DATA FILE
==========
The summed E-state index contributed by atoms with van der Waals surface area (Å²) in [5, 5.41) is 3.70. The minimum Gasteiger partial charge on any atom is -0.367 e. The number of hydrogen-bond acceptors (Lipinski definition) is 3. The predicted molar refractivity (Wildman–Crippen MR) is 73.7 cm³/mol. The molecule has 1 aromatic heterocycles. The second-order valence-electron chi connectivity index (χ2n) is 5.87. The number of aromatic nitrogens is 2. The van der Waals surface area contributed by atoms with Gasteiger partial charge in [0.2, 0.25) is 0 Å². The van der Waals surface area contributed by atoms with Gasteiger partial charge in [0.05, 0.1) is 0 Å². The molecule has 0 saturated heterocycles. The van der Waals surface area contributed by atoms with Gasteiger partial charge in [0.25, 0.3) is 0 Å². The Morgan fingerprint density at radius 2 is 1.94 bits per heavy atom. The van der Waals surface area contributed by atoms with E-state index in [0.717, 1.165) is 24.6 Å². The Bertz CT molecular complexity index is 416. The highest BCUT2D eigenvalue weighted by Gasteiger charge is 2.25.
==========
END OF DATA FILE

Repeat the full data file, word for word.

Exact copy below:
The summed E-state index contributed by atoms with van der Waals surface area (Å²) in [5, 5.41) is 3.70. The minimum Gasteiger partial charge on any atom is -0.367 e. The number of hydrogen-bond acceptors (Lipinski definition) is 3. The predicted molar refractivity (Wildman–Crippen MR) is 73.7 cm³/mol. The molecule has 1 aromatic heterocycles. The second-order valence-electron chi connectivity index (χ2n) is 5.87. The number of aromatic nitrogens is 2. The van der Waals surface area contributed by atoms with Gasteiger partial charge in [0.2, 0.25) is 0 Å². The van der Waals surface area contributed by atoms with Gasteiger partial charge in [0.05, 0.1) is 0 Å². The molecule has 0 saturated heterocycles. The van der Waals surface area contributed by atoms with Gasteiger partial charge in [0.25, 0.3) is 0 Å². The Morgan fingerprint density at radius 2 is 1.94 bits per heavy atom. The van der Waals surface area contributed by atoms with E-state index in [0.717, 1.165) is 24.6 Å². The Bertz CT molecular complexity index is 416. The highest BCUT2D eigenvalue weighted by Gasteiger charge is 2.25.